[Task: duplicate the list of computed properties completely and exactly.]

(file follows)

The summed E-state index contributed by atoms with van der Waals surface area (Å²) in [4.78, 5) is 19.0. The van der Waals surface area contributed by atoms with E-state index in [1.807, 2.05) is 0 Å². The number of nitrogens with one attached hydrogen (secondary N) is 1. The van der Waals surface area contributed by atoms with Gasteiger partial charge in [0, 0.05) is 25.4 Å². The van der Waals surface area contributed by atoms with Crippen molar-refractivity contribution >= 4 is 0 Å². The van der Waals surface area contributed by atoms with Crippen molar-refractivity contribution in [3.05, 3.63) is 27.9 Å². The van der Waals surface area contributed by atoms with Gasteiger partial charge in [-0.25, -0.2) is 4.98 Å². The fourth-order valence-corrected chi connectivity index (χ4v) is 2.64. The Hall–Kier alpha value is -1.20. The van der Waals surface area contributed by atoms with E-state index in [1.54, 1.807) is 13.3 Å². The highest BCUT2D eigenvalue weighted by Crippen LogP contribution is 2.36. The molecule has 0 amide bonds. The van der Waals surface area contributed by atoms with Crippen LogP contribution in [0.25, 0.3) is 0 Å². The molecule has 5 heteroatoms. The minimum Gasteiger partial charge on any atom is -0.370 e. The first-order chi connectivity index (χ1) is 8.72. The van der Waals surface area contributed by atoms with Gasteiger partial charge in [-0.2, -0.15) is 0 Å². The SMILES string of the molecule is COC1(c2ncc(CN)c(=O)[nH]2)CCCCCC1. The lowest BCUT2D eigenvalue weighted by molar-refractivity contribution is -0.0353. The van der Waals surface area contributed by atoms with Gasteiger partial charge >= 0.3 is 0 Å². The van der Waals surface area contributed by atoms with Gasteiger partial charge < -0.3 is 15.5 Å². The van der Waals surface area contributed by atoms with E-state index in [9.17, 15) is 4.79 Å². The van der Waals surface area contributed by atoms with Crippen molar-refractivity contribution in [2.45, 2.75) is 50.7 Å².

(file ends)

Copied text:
The summed E-state index contributed by atoms with van der Waals surface area (Å²) in [4.78, 5) is 19.0. The van der Waals surface area contributed by atoms with E-state index in [1.807, 2.05) is 0 Å². The number of nitrogens with one attached hydrogen (secondary N) is 1. The van der Waals surface area contributed by atoms with Gasteiger partial charge in [0, 0.05) is 25.4 Å². The van der Waals surface area contributed by atoms with Crippen molar-refractivity contribution >= 4 is 0 Å². The van der Waals surface area contributed by atoms with Crippen molar-refractivity contribution in [3.05, 3.63) is 27.9 Å². The van der Waals surface area contributed by atoms with Gasteiger partial charge in [-0.25, -0.2) is 4.98 Å². The fourth-order valence-corrected chi connectivity index (χ4v) is 2.64. The Hall–Kier alpha value is -1.20. The van der Waals surface area contributed by atoms with E-state index in [1.54, 1.807) is 13.3 Å². The highest BCUT2D eigenvalue weighted by Crippen LogP contribution is 2.36. The molecule has 0 amide bonds. The van der Waals surface area contributed by atoms with Crippen LogP contribution in [0.25, 0.3) is 0 Å². The molecule has 5 heteroatoms. The minimum Gasteiger partial charge on any atom is -0.370 e. The first-order chi connectivity index (χ1) is 8.72. The van der Waals surface area contributed by atoms with Gasteiger partial charge in [-0.2, -0.15) is 0 Å². The SMILES string of the molecule is COC1(c2ncc(CN)c(=O)[nH]2)CCCCCC1. The lowest BCUT2D eigenvalue weighted by molar-refractivity contribution is -0.0353. The van der Waals surface area contributed by atoms with Gasteiger partial charge >= 0.3 is 0 Å². The van der Waals surface area contributed by atoms with Gasteiger partial charge < -0.3 is 15.5 Å². The van der Waals surface area contributed by atoms with E-state index in [9.17, 15) is 4.79 Å². The van der Waals surface area contributed by atoms with Crippen molar-refractivity contribution in [2.45, 2.75) is 50.7 Å².